FringeArts: How has your identity and relationship with your heritage informed the piece from its conception?
Alex Torra: It was the starting place for the project. We’ll see how much of this finds its way into the final performance, but a big complication for me is my white Latinoness. I present white (some say I “pass” as white), but I’m part of a Latinx minority group. As a first generation Cuban-American, I was encouraged to find success by my parents and community, and so I set out to do that. Along the way I deleted my Miami accent, I went to theatre schools that focused on American and Euro traditions of theatre where the work was made for primarily white audiences, and I worked hard to fit and succeed. I “whitened.”
As I’ve entered this particular stretch of life, and as the U.S. is so intensely and publicly wrestling with issues of race and class, I find myself confused. I sure pass as “white,” but I also don’t feel totally white. I find myself not quite fitting in in Anglo spaces. I quiet down, I mask emotions, I delete the Cubanness, except when it’s interesting or entertaining to people. I’m not a total fit for some of these spaces, but when I go to Miami or Havana, I don’t quite fit in anymore in Cuban spaces. I feel a little stuck.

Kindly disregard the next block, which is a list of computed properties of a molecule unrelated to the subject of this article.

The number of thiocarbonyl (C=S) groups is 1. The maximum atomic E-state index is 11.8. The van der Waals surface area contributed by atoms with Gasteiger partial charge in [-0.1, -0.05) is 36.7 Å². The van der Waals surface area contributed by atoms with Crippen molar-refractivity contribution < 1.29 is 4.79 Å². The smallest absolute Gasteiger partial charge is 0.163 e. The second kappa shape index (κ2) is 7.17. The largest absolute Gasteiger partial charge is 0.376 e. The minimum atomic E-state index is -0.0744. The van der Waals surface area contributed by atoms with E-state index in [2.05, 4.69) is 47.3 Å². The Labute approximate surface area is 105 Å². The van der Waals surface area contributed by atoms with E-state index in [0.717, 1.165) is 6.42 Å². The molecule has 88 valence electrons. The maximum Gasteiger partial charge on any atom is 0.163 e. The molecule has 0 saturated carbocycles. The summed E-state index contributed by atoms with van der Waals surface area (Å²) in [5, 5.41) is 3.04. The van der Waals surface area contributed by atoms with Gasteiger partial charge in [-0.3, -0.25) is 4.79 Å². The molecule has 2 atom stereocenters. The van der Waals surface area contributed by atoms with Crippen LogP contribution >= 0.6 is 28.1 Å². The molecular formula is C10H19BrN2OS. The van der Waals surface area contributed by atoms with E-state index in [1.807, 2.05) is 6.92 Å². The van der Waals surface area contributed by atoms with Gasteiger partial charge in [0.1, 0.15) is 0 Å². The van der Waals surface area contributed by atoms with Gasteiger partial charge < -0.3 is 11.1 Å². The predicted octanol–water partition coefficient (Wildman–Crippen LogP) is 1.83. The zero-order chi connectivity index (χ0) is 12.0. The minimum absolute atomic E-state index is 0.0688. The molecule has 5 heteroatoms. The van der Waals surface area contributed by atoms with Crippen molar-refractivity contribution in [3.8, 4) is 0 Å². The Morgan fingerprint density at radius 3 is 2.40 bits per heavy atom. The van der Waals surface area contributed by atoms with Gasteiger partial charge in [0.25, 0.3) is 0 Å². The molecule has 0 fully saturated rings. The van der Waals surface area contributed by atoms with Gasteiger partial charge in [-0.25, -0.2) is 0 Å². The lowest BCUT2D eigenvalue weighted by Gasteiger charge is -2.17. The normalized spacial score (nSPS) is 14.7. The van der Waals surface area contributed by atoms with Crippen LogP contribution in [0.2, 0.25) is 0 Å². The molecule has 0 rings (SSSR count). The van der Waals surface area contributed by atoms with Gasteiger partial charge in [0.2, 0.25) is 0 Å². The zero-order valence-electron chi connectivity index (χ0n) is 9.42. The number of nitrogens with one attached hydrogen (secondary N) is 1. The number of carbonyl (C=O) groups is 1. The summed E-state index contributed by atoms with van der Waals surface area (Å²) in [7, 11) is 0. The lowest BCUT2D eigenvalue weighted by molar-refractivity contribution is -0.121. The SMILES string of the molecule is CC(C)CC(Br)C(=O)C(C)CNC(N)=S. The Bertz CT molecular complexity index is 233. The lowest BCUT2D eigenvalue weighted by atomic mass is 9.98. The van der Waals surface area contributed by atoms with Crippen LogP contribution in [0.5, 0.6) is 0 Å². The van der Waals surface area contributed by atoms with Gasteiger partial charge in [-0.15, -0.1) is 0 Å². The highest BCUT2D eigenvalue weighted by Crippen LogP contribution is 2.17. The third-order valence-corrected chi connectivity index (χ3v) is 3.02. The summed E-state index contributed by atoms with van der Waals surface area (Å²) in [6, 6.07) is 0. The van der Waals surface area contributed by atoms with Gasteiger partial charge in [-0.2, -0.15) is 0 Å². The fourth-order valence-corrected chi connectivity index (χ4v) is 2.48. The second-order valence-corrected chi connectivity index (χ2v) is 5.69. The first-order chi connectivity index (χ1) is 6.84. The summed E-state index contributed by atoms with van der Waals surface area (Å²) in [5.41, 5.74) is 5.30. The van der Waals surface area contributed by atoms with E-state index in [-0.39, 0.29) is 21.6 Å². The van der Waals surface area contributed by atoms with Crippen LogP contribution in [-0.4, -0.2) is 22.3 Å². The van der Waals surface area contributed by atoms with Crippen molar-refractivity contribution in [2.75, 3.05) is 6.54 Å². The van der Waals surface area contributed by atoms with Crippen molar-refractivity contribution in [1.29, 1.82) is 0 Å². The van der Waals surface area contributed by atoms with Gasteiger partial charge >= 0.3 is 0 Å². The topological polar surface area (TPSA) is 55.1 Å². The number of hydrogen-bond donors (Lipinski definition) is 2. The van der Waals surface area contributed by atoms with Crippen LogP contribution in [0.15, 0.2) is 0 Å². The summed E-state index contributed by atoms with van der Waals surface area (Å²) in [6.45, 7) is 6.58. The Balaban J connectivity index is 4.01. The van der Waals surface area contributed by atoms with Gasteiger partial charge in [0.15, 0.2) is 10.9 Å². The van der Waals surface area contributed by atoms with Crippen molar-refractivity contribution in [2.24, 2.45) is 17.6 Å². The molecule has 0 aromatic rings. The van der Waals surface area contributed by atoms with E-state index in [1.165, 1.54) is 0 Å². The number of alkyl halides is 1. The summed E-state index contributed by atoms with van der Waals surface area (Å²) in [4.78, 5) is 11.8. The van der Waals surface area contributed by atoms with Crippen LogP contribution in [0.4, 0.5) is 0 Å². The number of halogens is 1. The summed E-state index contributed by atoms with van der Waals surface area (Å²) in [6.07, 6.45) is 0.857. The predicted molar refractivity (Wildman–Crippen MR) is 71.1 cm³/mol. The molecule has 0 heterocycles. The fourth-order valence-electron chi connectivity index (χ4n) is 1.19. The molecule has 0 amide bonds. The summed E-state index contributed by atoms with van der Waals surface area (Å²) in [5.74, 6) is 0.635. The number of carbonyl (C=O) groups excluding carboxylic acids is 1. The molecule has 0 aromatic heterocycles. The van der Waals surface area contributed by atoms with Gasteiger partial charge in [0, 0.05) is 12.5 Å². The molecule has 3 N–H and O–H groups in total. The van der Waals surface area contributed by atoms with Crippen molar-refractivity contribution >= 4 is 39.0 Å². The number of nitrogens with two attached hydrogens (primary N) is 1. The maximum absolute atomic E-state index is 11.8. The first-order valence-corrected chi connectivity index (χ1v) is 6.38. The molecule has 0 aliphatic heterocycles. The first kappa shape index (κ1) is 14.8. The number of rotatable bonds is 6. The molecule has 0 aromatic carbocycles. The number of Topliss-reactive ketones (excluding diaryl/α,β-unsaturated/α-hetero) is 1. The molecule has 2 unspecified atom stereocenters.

I’ve had some close family members pass in the last few years. My Cubanness was passed along to me by my family, and as they leave us, I worry about the connection I have to the culture and the loss of it. It makes me fear that a disconnection from my “home” culture is inevitable. I find that really heartbreaking, and yet I don’t know what to do about it.
When I think about Cuba, I don’t think about the food and the music or the sandy beaches. I think about its history and its ideals, of the eternal fight for independence and sovereignty, and the ways the culture has lost that fight. I think about how beneath the charm and exuberance of the culture, there is a recurring theme of survival through submissiveness. It’s a complicated history, one that isn’t pretty, and I wrestle with the act of embracing that as my history. I want it and don’t want it at the same time. But I think that’s how that goes.